In order to save your favorite festival events and create your own festival calendar, you need to register.
As refugees from The Soviet War who literally fled on foot out of Afghanistan, the Ahmadi family and their hard-earned success epitomizes the American Dream. But a comfortable life in the safety of West Hollywood isn’t what drives them. They’ve committed to what seems impossible – creating generational change by empowering women in a country where 85% have no formal education and are illiterate.
In 2003, Amadi Carpets returned to Afghanistan to open its first weaving workshop in Kabul. The employees? Twenty women from the local area. The cultural hurdles to make this happen were monumental. The brothers behind Amadi Carpets went from family to family, attempting to persuade husbands, fathers and brothers to allow their wives, mothers and sisters the opportunity to work… and learn. The process was painfully slow over a three-year period, but has now become a reality for 120 women.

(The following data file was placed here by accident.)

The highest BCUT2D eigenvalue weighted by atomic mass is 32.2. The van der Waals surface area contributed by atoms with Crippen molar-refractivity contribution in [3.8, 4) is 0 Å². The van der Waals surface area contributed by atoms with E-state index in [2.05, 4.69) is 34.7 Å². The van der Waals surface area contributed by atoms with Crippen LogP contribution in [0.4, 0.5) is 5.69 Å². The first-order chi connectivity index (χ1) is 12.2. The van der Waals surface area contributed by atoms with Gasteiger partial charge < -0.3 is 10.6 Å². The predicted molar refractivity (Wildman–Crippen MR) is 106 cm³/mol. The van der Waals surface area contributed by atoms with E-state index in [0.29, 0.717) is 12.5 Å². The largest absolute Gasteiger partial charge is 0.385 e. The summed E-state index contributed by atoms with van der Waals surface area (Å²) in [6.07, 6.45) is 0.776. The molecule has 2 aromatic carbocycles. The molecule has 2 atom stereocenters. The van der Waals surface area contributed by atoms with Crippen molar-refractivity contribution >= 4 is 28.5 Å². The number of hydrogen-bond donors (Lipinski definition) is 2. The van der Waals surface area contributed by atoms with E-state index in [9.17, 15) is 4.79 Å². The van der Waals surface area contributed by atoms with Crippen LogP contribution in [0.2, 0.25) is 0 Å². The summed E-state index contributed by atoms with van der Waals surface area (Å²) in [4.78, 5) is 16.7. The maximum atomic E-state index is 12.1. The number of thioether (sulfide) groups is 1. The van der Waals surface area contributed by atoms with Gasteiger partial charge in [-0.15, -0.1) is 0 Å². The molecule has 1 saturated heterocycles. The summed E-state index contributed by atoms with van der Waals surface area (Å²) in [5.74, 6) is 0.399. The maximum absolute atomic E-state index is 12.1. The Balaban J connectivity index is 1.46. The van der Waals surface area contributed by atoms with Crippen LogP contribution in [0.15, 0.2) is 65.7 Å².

The women, aged 18 to 70, have been taught weaving skills as well as provided education classes. A bus safely transports them from around the Kabul area to the weaving center. Beyond earning an income and education, the women are helping to impact an entire generation. Because the women now provide for their household, their children who would have normally worked (as is the reality for many developing countries) are given the opportunity to go to school.
“You help empower one woman and you have empowered a whole family. You empower more than one woman and you have empowered a whole community,” explains Zubair Ahmadi, one of the company founders.
Ground-level/ no-step entry